More than 90 per cent of our team interactions  are online. It is the first time I have managed a team where we are so distributed, and I am one of the remote employees. I love it as I can weave work into my life a little easier.

Q: How do you support your team being completely distributed? 

LC:  We all got a sample of remote work during lockdown, so it shouldn’t come as a surprise, but there are different tools, tricks and muscles that you need to use when the bulk of your interactions are online. 

You no longer have the accidental water cooler or coffee machine chats you would normally have in an office environment. And you also miss some of the non-verbal body language signals and messages that you experience in person. Below are a few tricks  I use to try to help both myself and the team:

1. Encouraging collaboration hashtag “play as a team” as much as possible; getting folks to work in pairs on a project, and encouraging “rubber ducking” as much as possible. This is a phrase commonly used in software engineering. Rather than debugging a complex issue on your own, rubber ducking is when you talk through the issue with someone else.

2. Because it is a little more difficult to gauge what a person is feeling due to the inability to read body language, I like them to open up more in online meetings. Not everyone will feel confident doing so, so I really try to build trust and psychological safety in the team by encouraging Atlassian’s blameless culture. All mistakes made or incidents are seen as opportunities to learn or share knowledge.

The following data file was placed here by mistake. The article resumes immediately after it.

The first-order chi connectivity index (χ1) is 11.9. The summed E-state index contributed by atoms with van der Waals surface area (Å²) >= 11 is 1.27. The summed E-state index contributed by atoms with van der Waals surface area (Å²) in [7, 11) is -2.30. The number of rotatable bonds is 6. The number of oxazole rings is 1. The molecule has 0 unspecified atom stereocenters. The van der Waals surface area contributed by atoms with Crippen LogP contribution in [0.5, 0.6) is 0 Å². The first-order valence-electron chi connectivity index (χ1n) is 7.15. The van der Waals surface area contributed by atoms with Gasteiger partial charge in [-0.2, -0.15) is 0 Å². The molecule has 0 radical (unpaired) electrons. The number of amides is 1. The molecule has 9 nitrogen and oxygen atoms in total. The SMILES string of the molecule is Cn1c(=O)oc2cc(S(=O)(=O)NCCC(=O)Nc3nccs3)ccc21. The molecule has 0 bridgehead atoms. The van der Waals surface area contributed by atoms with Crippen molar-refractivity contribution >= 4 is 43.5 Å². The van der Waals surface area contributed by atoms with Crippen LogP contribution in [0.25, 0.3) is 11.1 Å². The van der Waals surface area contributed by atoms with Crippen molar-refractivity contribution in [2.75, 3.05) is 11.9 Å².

3. I make an effort to get to know each other on a personal level. I do this through intentional togetherness meetings in Sydney, monthly afternoon virtual gaming sessions, spending the first 5 minutes in each weekly ritual on idle chit-chat, asking some fun getting-to-know-you questions, and taking time out of one-to-ones to get to know one another.

I want to bring my whole authentic self to work, and I hope they feel comfortable doing this too.

4. Encouraging radical candor within the team by being open to receiving constructive feedback as well as providing real-time positive and constructive feedback. 

Q: How does your team stay connected without the confines of an office wall?